Barclays Plc and NRG Energy Inc., the largest U.S. independent power producer, have completed the first deal for carbon-dioxide permits under California’s planned cap-and-trade program for greenhouse gases.
Under terms of the trade announced today, permits or carbon allowances will be delivered in December 2012, said Kedin Kilgore, head of U.S. emissions trading for London-based Barclays. The state’s cap-and-trade program begins in 2012 for utilities and manufacturers and in 2015 for cars and trucks. Eventually, 85 percent of California emissions will be covered.
The most populous U.S. state is moving ahead with its program to curb global-warming gases after federal cap-and-trade legislation championed by President Barack Obama stalled in Congress this year. Republicans and some Democrats called the plan an energy tax in disguise.
“California is the eighth-largest economy on the planet,” Kilgore said in an interview. “Trying to cover and reduce 85 percent of the emissions in California is significant.”
Kilgore declined to say whether Princeton, New Jersey-based NRG was a buyer or seller in the deal, or the price of the permits traded.
California pollution permits for delivery in December 2012 were offered today at $11.50 a ton, according to Eric Klein, director of coal and environmental markets at broker Tradition Financial Services in New York.
“There’s a live market,” Klein said in an interview. “We’re pretty much going to go forward in California.”
The permits, each representing one metric ton of carbon dioxide, may cost $15 to $30 each by 2020, according to an analysis from the California Air Resources Board, the agency that will run the program.
“We do not believe market fundamentals will begin to support increased carbon pricing until we see the broader economy begin to improve,” Kilgore said.
The trading program is authorized under California’s Global Warming Solutions Act, which requires the state to cut its greenhouse gases to 1990 levels by 2020. The agency’s 11-member board will meet Dec. 16 to decide whether to approve the cap- and-trade plan.
This month, voters in California rejected a ballot measure backed by oil refineries that would have suspended the global- warming law signed by Republican Governor Arnold Schwarzenegger.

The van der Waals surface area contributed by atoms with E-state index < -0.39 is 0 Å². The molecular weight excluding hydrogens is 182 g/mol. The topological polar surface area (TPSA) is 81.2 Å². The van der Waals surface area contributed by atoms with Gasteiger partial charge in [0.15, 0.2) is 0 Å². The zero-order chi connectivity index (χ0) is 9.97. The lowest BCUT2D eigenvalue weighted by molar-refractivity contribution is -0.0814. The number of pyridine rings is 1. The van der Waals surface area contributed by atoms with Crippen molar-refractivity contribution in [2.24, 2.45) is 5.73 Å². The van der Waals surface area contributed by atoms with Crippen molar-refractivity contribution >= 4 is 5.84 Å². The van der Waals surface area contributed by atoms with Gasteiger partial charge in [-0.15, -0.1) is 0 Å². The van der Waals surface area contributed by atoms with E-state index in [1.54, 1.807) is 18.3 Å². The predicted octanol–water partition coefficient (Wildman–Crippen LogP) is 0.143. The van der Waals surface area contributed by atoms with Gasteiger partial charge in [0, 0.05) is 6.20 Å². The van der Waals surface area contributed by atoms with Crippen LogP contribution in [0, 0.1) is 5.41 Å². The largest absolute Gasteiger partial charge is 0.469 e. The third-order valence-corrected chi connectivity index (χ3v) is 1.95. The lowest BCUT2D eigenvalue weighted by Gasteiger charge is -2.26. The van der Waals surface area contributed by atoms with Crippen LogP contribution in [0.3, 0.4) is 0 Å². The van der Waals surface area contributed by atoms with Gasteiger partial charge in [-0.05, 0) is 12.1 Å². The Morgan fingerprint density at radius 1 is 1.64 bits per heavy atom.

Oil refiners Tesoro Corp., Valero Energy Corp. and Flint Hills Resources LLC, a subsidiary of Koch Industries Inc., helped fund efforts to delay the law through a proposition on the Nov. 2 ballot. The measure, which would have suspended the law until California’s unemployment rate is cut by more than half, was defeated with 62 percent of voters opposed, according to state election records.
Gates, Brin, Doerr
Supporters of the global-warming law, including Microsoft Corp. founder Bill Gates, Google Inc. co-founder Sergey Brin and venture capitalist John Doerr, raised more than $30 million to campaign against the ballot measure with radio, television and print advertising.
The program will cover almost 400 million metric tons of carbon dioxide from power plants, factories, refineries and the tailpipes of cars and trucks once fully phased in by 2015. That’s more than double the emissions covered by a carbon market for power plants in the U.S. Northeast, called the Regional Greenhouse Gas Initiative, and almost one-fifth the current size of Europe’s cap-and-trade program, according to data compiled by Bloomberg.
By 2015, refiners in California would probably have to buy permits in state-run auctions and would be able to pass on higher costs to consumers, the air resources board said in a report last month. Gasoline prices may increase 4 percent to 8 percent if permits are priced from $15 to $30 each, the agency said in a report. If carbon allowance prices climbed to $75 each, gasoline prices would be 19 percent higher in 2020.
Higher fuel prices “may induce some consumers to switch to smaller vehicles that are both more fuel-efficient but less expensive than the larger vehicles chosen without cap-and- trade,” according to the agency’s economic analysis. Others may respond by driving less, the agency found.
California will try to expand its carbon market by persuading other U.S. states and some Canadian provinces to set up similar cap-and-trade programs, which could be linked, the air resources board said in its report.
“Lower transaction costs and market efficiency are the best tools for managing carbon risk,” Brannen McElmurray, director of environmental commodities at NRG, said in a statement.
California’s cap-and-trade program would also let companies buy a limited number of offsets, which are pollution cuts from unregulated sources such as farms, instead of state-issued carbon allowances.
U.S. forests, farms that capture methane from livestock manure and projects that destroy ozone-depleting industrial gases, such as hydrochlorofluorocarbons used in refrigeration, would be the approved sources of carbon offsets at the beginning of the cap-and-trade program, the air resources board said last month.
Schwarzenegger announced partnerships yesterday with state governments in Brazil and Mexico to protect tropical rainforests that store large volumes of carbon. The partnership aims to create an additional source of offsets -- saving tropical rainforests in developing countries -- that companies can use in California’s carbon market, Schwarzenegger said in a statement.
To contact the editor responsible for this story: Larry Liebert at LLiebert@bloomberg.net.